Last week, I wrote about signs of the South's growing influence in U.S. politics. Since that post, two Southern primaries -- Florida and South Carolina, representing different facets of the fast-changing South -- have transformed the 2008 campaign, disposing of three once-formidable candidates (Edwards, Giuliani and Thompson).

Florida and South Carolina were decisive not only because of where they fell in the 2008 primary calendar; part of the message was also that if they can't do well here in the South, it's time to call it quits.

But with two big Southern primaries over, what will happen after the circus tents of the primaries close down?

Once again, in both parties there will be the usual calls to forget the South: for Democrats, because it's not considered a safe investment; for Republicans, because it's too much of a sure thing.

But recent data from the U.S. Census Bureau shows that the South can't be ignored. The South is growing faster than any other region in the country (closely followed by Western states) -- a trend that will dramatically increase its political clout after the new Census in two years. As the AP reports:

Fast-growing Southern states could gain nine new congressional seats after the 2010 census, largely at the expense of their neighbors to the north, judging from the latest government data.

Georgia and North Carolina' delegations in the U.S. House would overtake New Jersey's, for example, while Florida would catch up with New York, according to projections based on a July 2007 population snapshot released by the Census Bureau last month.

Texas would be the biggest gainer, while a handful of Western states such as Arizona and Nevada could also grab new seats.

The AP offers more detail about who will gain Congressional and Electoral College votes -- at the expense of the Northeast and Midwest:

The recent population estimates show that the South grew faster than any other region from July 2006 to July 2007, closely followed by the West.

Depending on what happens in the next few years, Texas could gain as many as four additional seats, according to projections from Election Data Services and Polidata, another national consulting firm. Florida could pick up two, while Georgia, North Carolina and South Carolina could add one each. Louisiana remains in danger of dropping a seat after population losses from Hurricane Katrina [...]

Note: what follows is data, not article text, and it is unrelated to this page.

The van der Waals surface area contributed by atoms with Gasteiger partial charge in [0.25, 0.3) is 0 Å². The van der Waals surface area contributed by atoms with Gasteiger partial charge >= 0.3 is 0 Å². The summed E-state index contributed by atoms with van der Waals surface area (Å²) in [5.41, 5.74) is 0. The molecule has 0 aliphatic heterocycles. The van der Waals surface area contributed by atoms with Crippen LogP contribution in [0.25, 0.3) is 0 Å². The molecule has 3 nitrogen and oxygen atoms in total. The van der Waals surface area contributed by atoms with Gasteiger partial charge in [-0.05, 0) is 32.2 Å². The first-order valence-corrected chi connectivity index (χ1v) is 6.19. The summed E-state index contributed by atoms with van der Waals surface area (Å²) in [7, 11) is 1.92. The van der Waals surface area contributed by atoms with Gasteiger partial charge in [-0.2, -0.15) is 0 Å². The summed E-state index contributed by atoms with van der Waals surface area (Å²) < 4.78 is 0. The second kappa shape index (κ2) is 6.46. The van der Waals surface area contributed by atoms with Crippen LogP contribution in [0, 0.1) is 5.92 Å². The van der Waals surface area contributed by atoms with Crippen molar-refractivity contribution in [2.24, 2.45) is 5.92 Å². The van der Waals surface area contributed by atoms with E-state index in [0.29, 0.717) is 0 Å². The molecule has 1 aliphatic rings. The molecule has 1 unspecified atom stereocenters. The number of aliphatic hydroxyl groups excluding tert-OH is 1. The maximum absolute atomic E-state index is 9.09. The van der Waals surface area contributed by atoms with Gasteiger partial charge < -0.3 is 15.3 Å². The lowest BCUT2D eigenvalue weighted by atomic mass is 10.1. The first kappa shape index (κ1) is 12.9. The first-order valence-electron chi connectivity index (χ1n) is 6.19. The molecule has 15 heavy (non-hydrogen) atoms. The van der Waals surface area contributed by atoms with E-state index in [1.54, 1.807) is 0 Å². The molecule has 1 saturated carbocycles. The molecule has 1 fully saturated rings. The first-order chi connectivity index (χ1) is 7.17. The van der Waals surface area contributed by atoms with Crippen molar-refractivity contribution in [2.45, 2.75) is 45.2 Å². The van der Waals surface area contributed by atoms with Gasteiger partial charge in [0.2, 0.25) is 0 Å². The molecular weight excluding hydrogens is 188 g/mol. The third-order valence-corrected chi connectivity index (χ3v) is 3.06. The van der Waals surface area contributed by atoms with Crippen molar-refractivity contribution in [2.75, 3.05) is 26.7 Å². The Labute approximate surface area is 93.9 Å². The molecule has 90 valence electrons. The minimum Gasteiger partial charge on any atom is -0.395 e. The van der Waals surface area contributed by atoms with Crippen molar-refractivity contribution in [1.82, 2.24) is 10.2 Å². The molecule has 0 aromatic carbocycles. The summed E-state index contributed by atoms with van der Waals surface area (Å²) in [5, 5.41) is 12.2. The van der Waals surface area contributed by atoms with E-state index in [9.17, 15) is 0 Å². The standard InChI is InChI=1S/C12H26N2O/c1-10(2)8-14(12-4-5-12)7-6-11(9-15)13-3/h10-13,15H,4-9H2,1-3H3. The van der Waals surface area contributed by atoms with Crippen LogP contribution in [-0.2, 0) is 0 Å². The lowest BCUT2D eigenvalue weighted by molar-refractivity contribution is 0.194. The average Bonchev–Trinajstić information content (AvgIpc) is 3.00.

New York and Ohio could be the biggest losers, dropping two seats each, with Massachusetts, New Jersey, Pennsylvania, Michigan, Illinois, Minnesota, Iowa, Missouri and California possibly dropping one seat each.

Most importantly, the South's growth is bring driven by trends that make it more politically competitive, such as a burgeoning Latino and new immigrant population.

The political future of the country is in the South (and West). So the question facing both parties in 2008 is: if they make the political calculation to ignore the region now, what will be the consequences for their long-term viability?

Consider this: governors up for election this year will help shape how their states' new districts will be apportioned after the 2010 census -- ignore those states, and you could lose the political clout that comes with redistricting (remember Texas? or Georgia?).

Neither party can ignore the South -- and how the South's growth, and how it's growing, will transform U.S. politics in the future. The challenge on both sides will be making sure decisions made in the short-term for political expediency won't sacrifice their chances at long-term success.